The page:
If the mail receiver is enough wiser,she/he can still manage to view my actually gmail account.
    For example,my account is actually fuuckgoogle@gmail.com,I set the "reply to" and "from" address to plz-reply-here@hotmail.com.However the address plz-reply-here@hotmail.com will have been seen at the "full content of email".
    This realy made me sick.

    Get fuuuck off gmail.Back to yahoo.
  • Add me to the list of frustrated gmail users. I'd hoped to consolidate multiple accounts under one google apps account, but I'm now getting confused reports from Outlook-using friends and colleagues ("on behalf of ...??!"), and huge problems subscribing and sending to mailing lists.

    Come on Google, please fix this!
  • Eric
    I am sick and tired of my email recipients asking me if I changed my email address. And for all the reasons mentioned by users above, there is NO reason GMail couldn't use the FROM address in the SENDER field.
  • Jeff MAURY
    Also occurs with codehaus mailing lists (Xircles bases)
  • Tom
    Checking mail sent from gmail to my smtp server I see the smtp envelope MAIL FROM address matches the From header which is good, but including the Sender header is bad for all the reasons given.
  • Oliver
    This has caused mountains of problems for me. I use gmail to run my disposable accounts, and this one stupid line has (a) exposed my direct address to people I don't want to have it, and (b) some people have started using it when I really need them to use THE ADDRESS I SET TO GOOGLE'S DEFAULT.

    This must be fixed.
  • KAO
    This problem is still an issue, tried for ages to unsubscribe from a darn ezmlm list just now, but had to find old webmails and everything, sheesh. Petitiononline anyone?
  • dpk
    This is definitely a problem with gmail, but I think it's also a problem with Apache's mailing list configuration. I've never had this problem on any other mailing list before.

    I'm having to do the SMTP transactions by hand to unsubscribe from the damned list.
  • Erik
    If it hadn't been for all the other cool features in gmail I would have left it a long time ago. I have been using the "from" feature for both private and business emails and I have become to realize it is basically useless because I often receive replies to my gmail address. The receivers of my emails are often confused because they do not know how to interpret the "..on behalf of.." (they are no techie guys). My guess is that Google's relunctance to find a solution to this annoyance is that it is part of the future business model for gmail.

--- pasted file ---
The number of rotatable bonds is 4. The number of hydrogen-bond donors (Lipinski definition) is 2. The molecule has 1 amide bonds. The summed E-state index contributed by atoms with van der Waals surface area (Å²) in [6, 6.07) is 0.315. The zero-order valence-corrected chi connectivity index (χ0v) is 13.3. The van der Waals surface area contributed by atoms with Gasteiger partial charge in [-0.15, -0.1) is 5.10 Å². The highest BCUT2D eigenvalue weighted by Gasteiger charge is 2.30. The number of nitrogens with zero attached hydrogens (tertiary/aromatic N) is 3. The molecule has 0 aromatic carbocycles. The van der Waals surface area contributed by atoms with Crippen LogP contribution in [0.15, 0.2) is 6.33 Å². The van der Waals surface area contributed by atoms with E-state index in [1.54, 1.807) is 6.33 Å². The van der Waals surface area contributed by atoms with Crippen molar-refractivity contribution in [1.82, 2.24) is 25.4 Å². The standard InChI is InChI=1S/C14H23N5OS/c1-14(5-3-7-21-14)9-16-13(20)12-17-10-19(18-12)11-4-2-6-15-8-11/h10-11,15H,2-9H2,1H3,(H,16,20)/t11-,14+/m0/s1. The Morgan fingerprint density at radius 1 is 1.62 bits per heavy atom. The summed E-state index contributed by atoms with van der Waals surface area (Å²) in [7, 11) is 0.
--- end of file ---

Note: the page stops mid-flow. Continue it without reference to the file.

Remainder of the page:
• Cho R. Lame
    Sorry Travis, you need to re-read RFC 822. Web apps that generate email are not the same as web-based interactive email systems. Section 4.4.2 describes the Sender header:

    This field contains the authenticated identity of the AGENT
    (person, system or process) that sends the message. It is intended for use when the sender is not the author of the message, or to indicate who among a group of authors actually sent the message.

    There's no reason the "authenticated identity" in the gmail case can't be the same as the From address. Gmail authenticates the From address by sending an email to it with a confirmation code.
  • Brad Clarke
    That's fine but the given sender address does not have to be the same address you send the message from. Due to the nature of POP and SMTP being different protocols the address you can receive messages at really has nothing to do with how you are sending them.
  • Travis
    "Sender:" is a required field under these circumstances, per RFC 822.

    I was writing a web app that generated an email last year, which didn't include a "Sender:" header in its output (I didn't know about it back then). Unfortunately that omission resulted in a very long and very tedious email discussion on the subject with our resident old-school Unix-heads.
  • Brad Clarke
    This goes beyond annoying. I've been using gmail for 2 days now and this single problem makes the whole thing unusable for me. Hate to do it but I've got no choice but to go back to Yahoo Plus :(
  • This bugs the crap out of me too! I switched all by email addresses over to gmail thinking it would be the perfect solution, loved the way it works. But this problem stinks!!

    Come on Google, surly it cant be that tough!

  • Count me in as "annoyed".
  • It's not just you ;) I'm annoyed by this too, and I could swear I blogged about last year when I switched to GMail, but I can't find the link...
  • Joshua Slive
    Just to be really accurate, it is not the Sender header that causes this problem for ezmlm, it is the envelope-sender sent as part of the smtp transaction. Gmail sets this to the same as the Sender header. (On the other hand, the "On behalf of" thing that Outlook does that annoys so many gmail users *is* caused by the Sender header.)

    My guess is that gmail does this in order to deal with spf/domainkeys-type anti-spam systems. But I agree it is pretty annoying.